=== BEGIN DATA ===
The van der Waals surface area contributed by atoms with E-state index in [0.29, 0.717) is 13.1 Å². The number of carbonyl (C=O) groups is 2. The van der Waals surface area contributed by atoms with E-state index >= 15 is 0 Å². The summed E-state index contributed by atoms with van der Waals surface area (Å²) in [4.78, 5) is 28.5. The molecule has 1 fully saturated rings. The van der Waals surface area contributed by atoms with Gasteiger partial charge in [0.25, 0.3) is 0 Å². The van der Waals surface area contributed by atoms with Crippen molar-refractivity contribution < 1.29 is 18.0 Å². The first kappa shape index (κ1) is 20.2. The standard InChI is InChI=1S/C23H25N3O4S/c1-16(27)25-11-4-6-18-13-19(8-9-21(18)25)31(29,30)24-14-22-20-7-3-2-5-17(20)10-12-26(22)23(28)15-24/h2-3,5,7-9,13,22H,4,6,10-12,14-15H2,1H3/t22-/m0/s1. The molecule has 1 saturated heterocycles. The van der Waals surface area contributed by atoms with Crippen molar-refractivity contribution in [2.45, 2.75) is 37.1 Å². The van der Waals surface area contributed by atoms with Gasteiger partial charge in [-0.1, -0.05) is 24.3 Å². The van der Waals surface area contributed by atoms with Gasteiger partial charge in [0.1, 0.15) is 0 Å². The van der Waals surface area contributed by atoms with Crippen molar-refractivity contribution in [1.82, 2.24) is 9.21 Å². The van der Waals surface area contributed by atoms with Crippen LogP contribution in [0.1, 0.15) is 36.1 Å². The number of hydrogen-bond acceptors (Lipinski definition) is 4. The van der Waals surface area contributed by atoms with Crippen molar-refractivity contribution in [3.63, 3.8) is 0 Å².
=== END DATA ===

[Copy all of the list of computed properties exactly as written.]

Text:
The van der Waals surface area contributed by atoms with E-state index in [0.29, 0.717) is 13.1 Å². The number of carbonyl (C=O) groups is 2. The van der Waals surface area contributed by atoms with E-state index >= 15 is 0 Å². The summed E-state index contributed by atoms with van der Waals surface area (Å²) in [4.78, 5) is 28.5. The molecule has 1 fully saturated rings. The van der Waals surface area contributed by atoms with Gasteiger partial charge in [0.25, 0.3) is 0 Å². The van der Waals surface area contributed by atoms with Crippen molar-refractivity contribution < 1.29 is 18.0 Å². The first kappa shape index (κ1) is 20.2. The standard InChI is InChI=1S/C23H25N3O4S/c1-16(27)25-11-4-6-18-13-19(8-9-21(18)25)31(29,30)24-14-22-20-7-3-2-5-17(20)10-12-26(22)23(28)15-24/h2-3,5,7-9,13,22H,4,6,10-12,14-15H2,1H3/t22-/m0/s1. The molecule has 1 saturated heterocycles. The van der Waals surface area contributed by atoms with Crippen molar-refractivity contribution in [2.45, 2.75) is 37.1 Å². The van der Waals surface area contributed by atoms with Gasteiger partial charge in [-0.1, -0.05) is 24.3 Å². The van der Waals surface area contributed by atoms with Gasteiger partial charge in [0.1, 0.15) is 0 Å². The van der Waals surface area contributed by atoms with Crippen molar-refractivity contribution in [1.82, 2.24) is 9.21 Å². The van der Waals surface area contributed by atoms with Crippen LogP contribution in [0.1, 0.15) is 36.1 Å². The number of hydrogen-bond acceptors (Lipinski definition) is 4. The van der Waals surface area contributed by atoms with Crippen molar-refractivity contribution in [3.63, 3.8) is 0 Å².